No, we'd say that the people have a healthy distrust of political methods of decision making. That, as one of those wealthy males put it back in the 18th century, Men aren't angels and angels don't rule men. Which is why this criticism is ... bunk;
The first flaw is the blatant violation of ‘one person, one vote’, a core principle of modern democracy as well as a basic human right laid out in modern human rights covenants that prohibit discrimination among individuals in any shape or form.
Which prevents the passions of a temporary mob from easily becoming the law of the land. By design, those wealthy white males didn't want to make it easy for man to exploit man through politics. Considering the situation today in the birthplace of democracy--Greece--they were wise to have done so.

Look around. How is the modern 'one person, one vote' core principal working out in Africa or South America?  In Spain, Catalonia wants to secede. In the UK recently, so did Scotland try. How many governments has Italy had since the end of WWII? (Too many to bother counting, probably about 70)

It's always a good idea for an economist (Gylfason) to ask himself, 'Compared to what?', before recommending a policy change.

Thursday, April 16, 2015

Bernanke? ... Bernanke?

Gentleman Ben takes a day off (again) from thinking about the most effective criticism of the Fed's response to the 2008 financial crisis, with this stratagem;
The second possible direction of change for the monetary policy framework would be to keep the targets-based approach that I favor, but to change the target. Suggestions that have been made include raising the inflation target, targeting the price level, or targeting some function of nominal GDP.
So, finally, the most authoritative scholar/policy expert on monetary policy--in a blogpost titled Monetary Policy for the Future--is going to get around to answering the Market Monetarists? No, that was just a feint;
Some of these approaches have the advantage of helping deal with the zero-lower-bound problem, at least in principle. My colleagues at the Fed and I spent a good deal of time during the period after the financial crisis considering these and other alternatives, and I think I am familiar with the relevant theoretical arguments.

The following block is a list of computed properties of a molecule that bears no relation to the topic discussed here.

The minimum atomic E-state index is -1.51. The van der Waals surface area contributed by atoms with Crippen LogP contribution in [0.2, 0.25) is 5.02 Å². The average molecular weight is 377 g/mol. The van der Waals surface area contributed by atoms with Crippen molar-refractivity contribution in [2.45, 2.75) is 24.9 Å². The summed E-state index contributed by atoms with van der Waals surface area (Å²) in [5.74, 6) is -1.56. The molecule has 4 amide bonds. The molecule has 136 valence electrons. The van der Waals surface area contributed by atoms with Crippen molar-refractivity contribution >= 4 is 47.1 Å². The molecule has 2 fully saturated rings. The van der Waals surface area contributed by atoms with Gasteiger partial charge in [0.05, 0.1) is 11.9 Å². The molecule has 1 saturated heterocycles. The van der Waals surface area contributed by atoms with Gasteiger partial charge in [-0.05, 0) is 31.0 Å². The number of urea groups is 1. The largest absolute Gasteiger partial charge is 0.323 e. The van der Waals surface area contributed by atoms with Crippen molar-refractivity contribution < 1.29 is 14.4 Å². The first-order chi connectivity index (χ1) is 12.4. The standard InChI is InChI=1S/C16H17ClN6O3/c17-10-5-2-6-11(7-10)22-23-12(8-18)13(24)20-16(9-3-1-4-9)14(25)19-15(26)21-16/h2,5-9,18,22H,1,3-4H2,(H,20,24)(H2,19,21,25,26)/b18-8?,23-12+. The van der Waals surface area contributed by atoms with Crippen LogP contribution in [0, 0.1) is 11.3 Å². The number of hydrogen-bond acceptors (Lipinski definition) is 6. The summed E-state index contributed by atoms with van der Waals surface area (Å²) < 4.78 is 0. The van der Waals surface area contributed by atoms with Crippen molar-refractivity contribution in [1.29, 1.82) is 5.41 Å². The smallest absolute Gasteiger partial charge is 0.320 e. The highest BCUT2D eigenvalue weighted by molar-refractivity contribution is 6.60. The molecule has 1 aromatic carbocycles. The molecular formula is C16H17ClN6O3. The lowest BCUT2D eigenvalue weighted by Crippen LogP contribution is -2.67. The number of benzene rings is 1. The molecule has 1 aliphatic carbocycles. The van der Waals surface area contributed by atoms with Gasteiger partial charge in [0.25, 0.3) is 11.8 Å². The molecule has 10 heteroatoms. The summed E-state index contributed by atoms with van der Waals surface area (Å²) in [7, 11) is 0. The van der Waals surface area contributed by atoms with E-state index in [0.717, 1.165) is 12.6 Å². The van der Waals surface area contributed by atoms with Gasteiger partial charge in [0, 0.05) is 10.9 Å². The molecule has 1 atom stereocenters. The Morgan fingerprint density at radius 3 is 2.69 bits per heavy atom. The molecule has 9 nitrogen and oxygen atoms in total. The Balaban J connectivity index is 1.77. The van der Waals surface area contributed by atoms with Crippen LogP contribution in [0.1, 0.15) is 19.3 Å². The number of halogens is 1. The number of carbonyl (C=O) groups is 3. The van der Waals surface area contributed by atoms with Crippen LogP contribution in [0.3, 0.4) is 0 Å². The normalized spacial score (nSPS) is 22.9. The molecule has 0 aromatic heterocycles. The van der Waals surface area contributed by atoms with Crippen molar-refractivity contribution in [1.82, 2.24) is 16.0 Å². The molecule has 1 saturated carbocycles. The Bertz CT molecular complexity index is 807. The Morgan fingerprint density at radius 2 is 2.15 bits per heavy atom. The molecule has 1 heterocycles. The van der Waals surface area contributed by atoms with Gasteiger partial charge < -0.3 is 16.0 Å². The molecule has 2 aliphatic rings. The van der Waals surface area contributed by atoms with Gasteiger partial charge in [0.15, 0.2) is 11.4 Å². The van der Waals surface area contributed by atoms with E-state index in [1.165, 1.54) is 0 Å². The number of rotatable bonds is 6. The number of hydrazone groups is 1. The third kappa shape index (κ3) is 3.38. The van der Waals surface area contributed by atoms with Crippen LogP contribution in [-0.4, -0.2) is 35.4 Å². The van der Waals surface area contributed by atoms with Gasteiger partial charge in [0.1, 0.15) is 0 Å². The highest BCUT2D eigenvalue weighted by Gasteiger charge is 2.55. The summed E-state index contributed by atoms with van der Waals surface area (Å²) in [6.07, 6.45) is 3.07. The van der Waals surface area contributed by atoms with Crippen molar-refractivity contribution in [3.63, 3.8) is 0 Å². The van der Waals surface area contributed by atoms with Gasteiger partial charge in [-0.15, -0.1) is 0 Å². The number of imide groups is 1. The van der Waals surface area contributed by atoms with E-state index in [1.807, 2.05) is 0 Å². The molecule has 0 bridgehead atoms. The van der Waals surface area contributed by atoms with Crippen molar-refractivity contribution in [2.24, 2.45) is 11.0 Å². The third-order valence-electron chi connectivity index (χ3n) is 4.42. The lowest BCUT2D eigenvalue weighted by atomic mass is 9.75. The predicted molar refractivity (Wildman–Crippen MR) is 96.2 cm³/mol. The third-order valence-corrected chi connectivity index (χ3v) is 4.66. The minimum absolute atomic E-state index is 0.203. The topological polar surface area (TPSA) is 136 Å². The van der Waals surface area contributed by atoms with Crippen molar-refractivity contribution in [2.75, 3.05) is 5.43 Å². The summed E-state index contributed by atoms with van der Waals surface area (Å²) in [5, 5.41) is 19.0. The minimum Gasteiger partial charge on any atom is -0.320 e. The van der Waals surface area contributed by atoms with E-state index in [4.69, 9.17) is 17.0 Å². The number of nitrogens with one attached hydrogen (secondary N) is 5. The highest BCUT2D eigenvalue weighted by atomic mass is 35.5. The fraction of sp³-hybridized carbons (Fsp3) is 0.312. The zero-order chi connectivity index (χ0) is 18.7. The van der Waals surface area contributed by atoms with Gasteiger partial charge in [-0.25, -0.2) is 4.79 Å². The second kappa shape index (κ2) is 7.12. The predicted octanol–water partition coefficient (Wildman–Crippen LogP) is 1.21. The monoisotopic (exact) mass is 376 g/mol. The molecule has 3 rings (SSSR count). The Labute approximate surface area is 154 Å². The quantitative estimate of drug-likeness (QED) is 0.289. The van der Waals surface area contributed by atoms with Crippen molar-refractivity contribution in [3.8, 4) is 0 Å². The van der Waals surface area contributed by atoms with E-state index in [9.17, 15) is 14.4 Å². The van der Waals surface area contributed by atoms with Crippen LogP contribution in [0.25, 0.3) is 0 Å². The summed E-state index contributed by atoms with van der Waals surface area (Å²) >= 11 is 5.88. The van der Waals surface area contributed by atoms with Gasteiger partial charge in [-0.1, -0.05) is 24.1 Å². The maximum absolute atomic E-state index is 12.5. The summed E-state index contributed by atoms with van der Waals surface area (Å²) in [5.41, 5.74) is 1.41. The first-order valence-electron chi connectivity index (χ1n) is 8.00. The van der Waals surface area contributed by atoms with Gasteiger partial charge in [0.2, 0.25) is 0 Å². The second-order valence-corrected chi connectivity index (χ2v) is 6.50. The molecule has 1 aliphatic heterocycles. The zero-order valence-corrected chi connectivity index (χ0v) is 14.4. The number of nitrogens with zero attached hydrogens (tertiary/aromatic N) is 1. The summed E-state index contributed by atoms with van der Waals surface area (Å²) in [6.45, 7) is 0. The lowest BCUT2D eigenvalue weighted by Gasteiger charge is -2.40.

Although we did not adopt one of these alternatives, I will say that I don't see anything magical about targeting two percent inflation.
No one said it was magical.
My advocacy of inflation targets as an academic and Fed governor was based much more on the transparency and communication advantages of the approach and not as much on the specific choice of target.
How hard would would it be to communicate, 'The Fed will seek to have NGDP grow at a 5% annual rate.'? And, wouldn't that be even more transparent, since it doesn't require deflating with a price index?
Continued research on alternative intermediate targets for monetary policy would certainly be worthwhile.
Why is that, Ben?

...but he's OUR 'biyang de'

Paraphrasing Ninotchka, there may be tens of millions fewer Chinese, but the remaining are better Chinese;
Bi Fujian, 56, is known for hosting a CCTV talent competition show and co-hosting the network's New Year Gala since 2012. In a viral video that appeared online on April 6, Bi, who was attending a private dinner, referred to Mao as "biyang de" which translates roughly to "son of a bitch" and performed a parody of a song from a "model opera" from the Cultural Revolution.
And you're not fit to carry his chopsticks, pal;
On April 6, the nationalistic People's Daily-run tabloid Global Times urged public figures to be discreet and to behave in an article on Bi's "inappropriate video." Two days later, the website of the Communist Youth League mouthpiece China Youth Daily blasted Bi, saying that "Without Mao, there would be no Communist Party. Then would Bi Fujian still be wining and dining, picking up his chopsticks to eat his meat and setting them down to call someone a son of a bitch?"
That would depend on how lucky he and his family had been during the Great Leap Forward and/or Cultural Revolution wouldn't it? For those unfamiliar with those episodes, HSIB recommends Jung Chang's Wild Swans.